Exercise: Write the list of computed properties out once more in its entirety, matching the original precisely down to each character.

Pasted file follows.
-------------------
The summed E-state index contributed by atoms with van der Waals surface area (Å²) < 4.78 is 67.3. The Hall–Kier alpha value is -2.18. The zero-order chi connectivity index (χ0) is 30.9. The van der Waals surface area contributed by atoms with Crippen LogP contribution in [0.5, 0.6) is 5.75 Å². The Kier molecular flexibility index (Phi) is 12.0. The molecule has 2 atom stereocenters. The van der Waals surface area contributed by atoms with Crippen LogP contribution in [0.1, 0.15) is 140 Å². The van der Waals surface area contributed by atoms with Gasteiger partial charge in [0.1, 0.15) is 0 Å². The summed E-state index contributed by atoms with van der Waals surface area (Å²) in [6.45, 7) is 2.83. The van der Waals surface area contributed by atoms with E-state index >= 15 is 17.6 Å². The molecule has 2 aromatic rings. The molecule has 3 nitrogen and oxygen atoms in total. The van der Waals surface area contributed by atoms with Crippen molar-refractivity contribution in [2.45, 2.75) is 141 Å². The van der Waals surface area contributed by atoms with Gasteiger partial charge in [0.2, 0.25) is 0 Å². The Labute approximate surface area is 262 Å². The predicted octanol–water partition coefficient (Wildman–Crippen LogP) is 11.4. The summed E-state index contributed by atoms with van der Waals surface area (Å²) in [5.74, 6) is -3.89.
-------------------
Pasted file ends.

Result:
The summed E-state index contributed by atoms with van der Waals surface area (Å²) < 4.78 is 67.3. The Hall–Kier alpha value is -2.18. The zero-order chi connectivity index (χ0) is 30.9. The van der Waals surface area contributed by atoms with Crippen LogP contribution in [0.5, 0.6) is 5.75 Å². The Kier molecular flexibility index (Phi) is 12.0. The molecule has 2 atom stereocenters. The van der Waals surface area contributed by atoms with Crippen LogP contribution in [0.1, 0.15) is 140 Å². The van der Waals surface area contributed by atoms with Gasteiger partial charge in [0.1, 0.15) is 0 Å². The summed E-state index contributed by atoms with van der Waals surface area (Å²) in [6.45, 7) is 2.83. The van der Waals surface area contributed by atoms with E-state index >= 15 is 17.6 Å². The molecule has 2 aromatic rings. The molecule has 3 nitrogen and oxygen atoms in total. The van der Waals surface area contributed by atoms with Crippen molar-refractivity contribution in [2.45, 2.75) is 141 Å². The van der Waals surface area contributed by atoms with Gasteiger partial charge in [0.2, 0.25) is 0 Å². The Labute approximate surface area is 262 Å². The predicted octanol–water partition coefficient (Wildman–Crippen LogP) is 11.4. The summed E-state index contributed by atoms with van der Waals surface area (Å²) in [5.74, 6) is -3.89.